Note: Beneficiaries who are inpatients in a hospital, skilled nursing facility, hospice or nursing home are not eligible for services under this benefit, as it must be provided in an outpatient setting.


  • Initial Training: up to ten hours within 12 months to provide individuals with necessary skills (including skill to self-administer injectable drugs) and knowledge to participate in the management of his or her own condition.
  • Follow-up Training: up to one hour each year.


  • Physician’s or qualified non-physician practitioner’s orders.
  • Plan of care (POC) which includes content, number, frequency and duration of services.
  • Services reasonable and necessary for treatment of diabetes (certification on POC).
  • Group training if available within two months of doctor’s orders.
  • Certified provider (may include physicians, individuals or entities that meet the applicable standards of the National Diabetes Advisory Board, or that are recognized by an organization that represents individuals with diabetes as meeting standards for furnishing the services).


Payment for DMST services will be made under the Medicare Part B physician fee schedule.


These will be covered without regard to whether the beneficiary has Type I or Type II diabetes or whether or not the beneficiary uses insulin. Blood testing strips and blood glucose monitors will be classified as durable medical equipment, and payment for the blood-testing strips will be reduced by 10 percent.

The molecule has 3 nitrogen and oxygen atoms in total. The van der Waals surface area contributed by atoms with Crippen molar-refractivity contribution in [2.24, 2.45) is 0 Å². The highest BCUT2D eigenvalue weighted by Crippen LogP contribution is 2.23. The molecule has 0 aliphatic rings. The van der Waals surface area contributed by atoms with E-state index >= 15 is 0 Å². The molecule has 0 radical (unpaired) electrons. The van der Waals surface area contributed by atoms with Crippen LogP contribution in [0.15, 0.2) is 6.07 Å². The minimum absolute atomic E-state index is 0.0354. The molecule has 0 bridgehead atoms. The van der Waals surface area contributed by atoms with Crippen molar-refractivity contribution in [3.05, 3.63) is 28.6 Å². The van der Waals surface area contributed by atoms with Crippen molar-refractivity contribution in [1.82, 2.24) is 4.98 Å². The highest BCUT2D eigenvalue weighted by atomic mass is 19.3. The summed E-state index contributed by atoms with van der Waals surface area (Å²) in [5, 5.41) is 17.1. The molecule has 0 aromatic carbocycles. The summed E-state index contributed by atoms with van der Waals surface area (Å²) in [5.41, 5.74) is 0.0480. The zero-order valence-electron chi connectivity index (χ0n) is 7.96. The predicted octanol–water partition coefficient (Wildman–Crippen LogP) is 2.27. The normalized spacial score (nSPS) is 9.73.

• Monitors with voice synthesizers are covered for patients with bilateral best corrected visual acuity of 20/200 or worse.
  • The most regularly consumed supplies are the test strips and lancets used in conjunction with the glucose monitor. Generally, coverage is available for up to 100 lancets and 100 test strips every 3 months for a non-insulin dependent diabetic and 100 lancets and 100 test strips every month for an insulin dependent diabetic.
  • When greater than the usual quantities are required to assure appropriate glycemic control, the physician must document in the patient’s medical record the reasons for the higher than usual testing frequency. The patient must forward to the supplier a log of test results corroborating higher testing frequency. Suppliers must receive a written order from the physician before they may submit claims to Medicare for reimbursement.
  • The physician must see and evaluate the patient within 6 months prior to ordering (and renewing prescriptions for) higher than usual quantities.

For more information Visit the Diabetes Association Website at


Pursuant to § 105 of the Medicare, Medicaid and SCHIP Benefits Improvement and Protection Act of 2000 (BIPA), as of January 1, 2002, medical nutrition therapy services are available for beneficiaries with diabetes or renal disease.